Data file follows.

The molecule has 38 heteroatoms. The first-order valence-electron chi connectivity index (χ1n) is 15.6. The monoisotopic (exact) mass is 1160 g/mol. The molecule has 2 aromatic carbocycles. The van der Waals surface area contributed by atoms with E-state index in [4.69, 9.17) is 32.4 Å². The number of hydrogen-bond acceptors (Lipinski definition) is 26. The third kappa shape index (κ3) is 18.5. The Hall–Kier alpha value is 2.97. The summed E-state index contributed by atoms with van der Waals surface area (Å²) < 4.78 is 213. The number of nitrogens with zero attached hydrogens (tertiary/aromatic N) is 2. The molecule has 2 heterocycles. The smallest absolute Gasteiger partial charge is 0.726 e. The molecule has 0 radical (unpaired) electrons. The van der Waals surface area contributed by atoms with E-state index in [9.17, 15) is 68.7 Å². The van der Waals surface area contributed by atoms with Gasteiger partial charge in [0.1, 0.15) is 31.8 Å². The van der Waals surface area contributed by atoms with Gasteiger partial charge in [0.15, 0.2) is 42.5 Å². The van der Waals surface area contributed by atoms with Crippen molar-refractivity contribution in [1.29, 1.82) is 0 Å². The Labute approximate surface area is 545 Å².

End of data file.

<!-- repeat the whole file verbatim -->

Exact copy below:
The molecule has 38 heteroatoms. The first-order valence-electron chi connectivity index (χ1n) is 15.6. The monoisotopic (exact) mass is 1160 g/mol. The molecule has 2 aromatic carbocycles. The van der Waals surface area contributed by atoms with E-state index in [4.69, 9.17) is 32.4 Å². The number of hydrogen-bond acceptors (Lipinski definition) is 26. The third kappa shape index (κ3) is 18.5. The Hall–Kier alpha value is 2.97. The summed E-state index contributed by atoms with van der Waals surface area (Å²) < 4.78 is 213. The number of nitrogens with zero attached hydrogens (tertiary/aromatic N) is 2. The molecule has 2 heterocycles. The smallest absolute Gasteiger partial charge is 0.726 e. The molecule has 0 radical (unpaired) electrons. The van der Waals surface area contributed by atoms with E-state index in [9.17, 15) is 68.7 Å². The van der Waals surface area contributed by atoms with Gasteiger partial charge in [0.1, 0.15) is 31.8 Å². The van der Waals surface area contributed by atoms with Gasteiger partial charge in [0.15, 0.2) is 42.5 Å². The van der Waals surface area contributed by atoms with Crippen molar-refractivity contribution in [1.29, 1.82) is 0 Å². The Labute approximate surface area is 545 Å².